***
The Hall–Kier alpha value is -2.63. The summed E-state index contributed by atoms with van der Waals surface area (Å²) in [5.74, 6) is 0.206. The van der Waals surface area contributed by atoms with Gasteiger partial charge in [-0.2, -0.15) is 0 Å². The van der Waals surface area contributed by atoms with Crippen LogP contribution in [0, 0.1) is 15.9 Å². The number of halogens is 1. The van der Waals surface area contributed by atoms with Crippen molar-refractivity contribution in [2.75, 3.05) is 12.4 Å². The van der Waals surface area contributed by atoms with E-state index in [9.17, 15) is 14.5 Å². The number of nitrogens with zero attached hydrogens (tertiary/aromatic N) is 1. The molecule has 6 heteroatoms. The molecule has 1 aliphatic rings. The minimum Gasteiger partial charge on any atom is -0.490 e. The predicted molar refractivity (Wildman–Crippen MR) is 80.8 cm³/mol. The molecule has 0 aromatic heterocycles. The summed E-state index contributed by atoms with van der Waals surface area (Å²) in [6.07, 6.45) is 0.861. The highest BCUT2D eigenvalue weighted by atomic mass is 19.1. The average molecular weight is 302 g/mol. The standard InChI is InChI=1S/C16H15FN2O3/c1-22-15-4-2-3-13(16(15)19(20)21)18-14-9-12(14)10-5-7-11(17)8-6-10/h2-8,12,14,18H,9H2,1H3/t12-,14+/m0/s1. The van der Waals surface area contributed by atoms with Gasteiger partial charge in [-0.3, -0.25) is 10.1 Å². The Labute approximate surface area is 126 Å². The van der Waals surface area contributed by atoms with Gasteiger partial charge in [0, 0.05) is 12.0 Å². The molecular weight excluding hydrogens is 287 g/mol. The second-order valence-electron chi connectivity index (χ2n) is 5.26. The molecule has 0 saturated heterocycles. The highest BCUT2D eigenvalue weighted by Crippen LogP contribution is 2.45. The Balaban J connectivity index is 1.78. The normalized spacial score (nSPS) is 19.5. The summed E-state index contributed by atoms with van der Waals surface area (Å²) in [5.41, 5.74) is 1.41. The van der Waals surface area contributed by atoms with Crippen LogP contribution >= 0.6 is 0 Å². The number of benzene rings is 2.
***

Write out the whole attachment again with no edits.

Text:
The Hall–Kier alpha value is -2.63. The summed E-state index contributed by atoms with van der Waals surface area (Å²) in [5.74, 6) is 0.206. The van der Waals surface area contributed by atoms with Gasteiger partial charge in [-0.2, -0.15) is 0 Å². The van der Waals surface area contributed by atoms with Crippen LogP contribution in [0, 0.1) is 15.9 Å². The number of halogens is 1. The van der Waals surface area contributed by atoms with Crippen molar-refractivity contribution in [2.75, 3.05) is 12.4 Å². The van der Waals surface area contributed by atoms with E-state index in [9.17, 15) is 14.5 Å². The number of nitrogens with zero attached hydrogens (tertiary/aromatic N) is 1. The molecule has 6 heteroatoms. The molecule has 1 aliphatic rings. The minimum Gasteiger partial charge on any atom is -0.490 e. The predicted molar refractivity (Wildman–Crippen MR) is 80.8 cm³/mol. The molecule has 0 aromatic heterocycles. The summed E-state index contributed by atoms with van der Waals surface area (Å²) in [6.07, 6.45) is 0.861. The highest BCUT2D eigenvalue weighted by atomic mass is 19.1. The average molecular weight is 302 g/mol. The standard InChI is InChI=1S/C16H15FN2O3/c1-22-15-4-2-3-13(16(15)19(20)21)18-14-9-12(14)10-5-7-11(17)8-6-10/h2-8,12,14,18H,9H2,1H3/t12-,14+/m0/s1. The van der Waals surface area contributed by atoms with Gasteiger partial charge in [-0.3, -0.25) is 10.1 Å². The Labute approximate surface area is 126 Å². The van der Waals surface area contributed by atoms with Gasteiger partial charge in [0, 0.05) is 12.0 Å². The molecular weight excluding hydrogens is 287 g/mol. The second-order valence-electron chi connectivity index (χ2n) is 5.26. The molecule has 0 saturated heterocycles. The highest BCUT2D eigenvalue weighted by Crippen LogP contribution is 2.45. The Balaban J connectivity index is 1.78. The normalized spacial score (nSPS) is 19.5. The summed E-state index contributed by atoms with van der Waals surface area (Å²) in [5.41, 5.74) is 1.41. The van der Waals surface area contributed by atoms with Crippen LogP contribution >= 0.6 is 0 Å². The number of benzene rings is 2.